Formations 09.21.2014: Praying through a Crisis

2 Kings 19:14-21, 27-28, 32-36

Henry Brueckner, The Prayer at Valley Forge, 1889, engraved by John C. McRae

Henry Brueckner, The Prayer at Valley Forge, 1889, engraved by John C. McRae

At my church, we pray every week. Sometimes, we pray silently. Sometimes, a pastor or deacon gives voice to our prayers, and we respond with “Amen.” Sometimes we recite the Lord’s Prayer together.

Actually, we do all three pretty much every week—and I doubt that surprises anybody reading this! Praying together is one of those things that happens in church. For some, corporate prayer in church flows naturally out of a prayer-filled life. For others, it may be the only time all week they settle down and pray.

Churchy prayers have their place. They give us models and a vocabulary for our private prayers. Done right, they point us in the direction of a balanced prayer diet that includes praise, thanksgiving, confession of sins, and petitions for God’s help.

None of that changes the fact that prayer can sometimes be difficult. Praying beside the hospital bed of a dying loved one isn’t the same thing as saying grace over a meal. Praying for guidance while one’s marriage is collapsing is far different from standing for the invocation at a little league game.

In this week’s lesson, Hezekiah had a hard prayer to pray. After receiving threatening letters from Assyria’s king, he retreated to the temple. There, he confessed his trust in the power and goodness of God and called on God to take notice of the Assyrians’ insults.

The prophet Isaiah sent word of an oracle against King Sennacherib, assuring Hezekiah that the Assyrians’ threats will come to nothing. Indeed, that very night, the besieging army was devastated. God heard Hezekiah’s prayer. The threat had passed.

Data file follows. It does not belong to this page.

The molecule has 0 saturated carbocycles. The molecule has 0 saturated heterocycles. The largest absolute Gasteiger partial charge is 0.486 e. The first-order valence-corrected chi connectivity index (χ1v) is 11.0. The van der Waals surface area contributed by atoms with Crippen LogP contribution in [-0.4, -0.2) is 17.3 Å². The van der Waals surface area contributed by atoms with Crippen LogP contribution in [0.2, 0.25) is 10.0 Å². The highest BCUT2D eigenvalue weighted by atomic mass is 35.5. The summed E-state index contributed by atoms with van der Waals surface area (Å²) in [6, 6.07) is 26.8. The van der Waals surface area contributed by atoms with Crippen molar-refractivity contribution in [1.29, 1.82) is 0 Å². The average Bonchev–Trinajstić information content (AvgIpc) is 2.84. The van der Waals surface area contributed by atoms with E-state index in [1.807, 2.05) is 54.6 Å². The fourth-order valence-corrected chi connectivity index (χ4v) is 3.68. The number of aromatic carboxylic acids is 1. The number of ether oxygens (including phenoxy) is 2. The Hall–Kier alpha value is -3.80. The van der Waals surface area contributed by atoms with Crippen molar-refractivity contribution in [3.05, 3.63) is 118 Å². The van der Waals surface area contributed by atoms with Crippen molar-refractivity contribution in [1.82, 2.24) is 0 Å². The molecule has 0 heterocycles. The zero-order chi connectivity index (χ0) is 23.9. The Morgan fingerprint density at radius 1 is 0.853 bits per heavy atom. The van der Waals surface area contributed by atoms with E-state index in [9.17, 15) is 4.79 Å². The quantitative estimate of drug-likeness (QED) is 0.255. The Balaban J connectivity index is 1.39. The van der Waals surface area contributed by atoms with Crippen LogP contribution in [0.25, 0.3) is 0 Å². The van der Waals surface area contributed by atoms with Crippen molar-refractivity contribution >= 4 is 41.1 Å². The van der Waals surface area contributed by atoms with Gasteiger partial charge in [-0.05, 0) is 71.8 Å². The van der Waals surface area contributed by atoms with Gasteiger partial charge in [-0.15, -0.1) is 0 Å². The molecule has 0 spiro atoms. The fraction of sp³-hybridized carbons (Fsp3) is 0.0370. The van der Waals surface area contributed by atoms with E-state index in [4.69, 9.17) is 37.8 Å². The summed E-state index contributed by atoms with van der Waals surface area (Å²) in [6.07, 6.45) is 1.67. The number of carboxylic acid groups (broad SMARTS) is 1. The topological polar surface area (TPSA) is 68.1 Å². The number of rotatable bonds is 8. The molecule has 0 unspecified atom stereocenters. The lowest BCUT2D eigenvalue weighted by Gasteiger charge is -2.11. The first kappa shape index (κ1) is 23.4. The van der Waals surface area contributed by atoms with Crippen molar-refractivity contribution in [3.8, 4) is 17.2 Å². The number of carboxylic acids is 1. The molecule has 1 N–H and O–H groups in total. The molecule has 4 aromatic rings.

Discussion

• When have you found it difficult to pray?
• How can we find the strength to pray when all seems lost?
• What are we justified in expecting God to do in response to our prayers?
• Although Hezekiah’s prayer was answered with a miracle, such things are more the exception than the rule. How should we respond when God’s answer seems long in coming?

Reference Shelf

A Dramatic Deliverance

Sennacherib claims to have shut up Hezekiah as “a prisoner in Jerusalem, his royal residence, like a bird in a cage.” Yet Hezekiah, with the support of Isaiah, would not surrender. Miraculously the angel of the Lord killed 185,000 Assyrian troops and Sennacherib withdrew. Though the size of the Assyrian army seems to be exaggerated, a dramatic deliverance of Jerusalem is likely on the basis of later history. By Jeremiah’s day the inhabitants of Jerusalem considered their city and its temple to be invincible (Jer 7, 26). The dramatic deliverance from Sennacherib is a likely origin for this attitude. Nevertheless, a dramatic deliverance was not enough to give Hezekiah independence. Both he and hs son Manasseh continued to be vassals of Assyria since it was nearing the peak of its power after 700.

James C. Moyer, “Hezekiah,” Mercer Dictionary of the Bible, ed. Watson E. Mills et al. (Macon GA: Mercer University Press, 1990), 379.

Prophetic Intervention

We have seen the brief assurance of the prophet Isaiah in vv. 5-7. Now the prophet occupies center stage in the narrative. His principle oracle in response to the prayer of the king is in the poem of vv. 21-28. After that oracle are added two prose pronouncements (19:29-31, 32-34), perhaps a result of editorial addition but now a part of the prophet’s decisive intervention.

The poem is on the lips of the prophet but is given to us as Yahweh’s own response to the prayer of the king (19:20-28). The poem begins in v. 21, by way of introduction, with an acknowledgement that “she,” the Assyrian empire, scorns and despises Jerusalem. By this lead statement, Jerusalem is presented as “the righteous sufferer” who endures the hate of detractors but who is the special object of Yahweh’s attentiveness.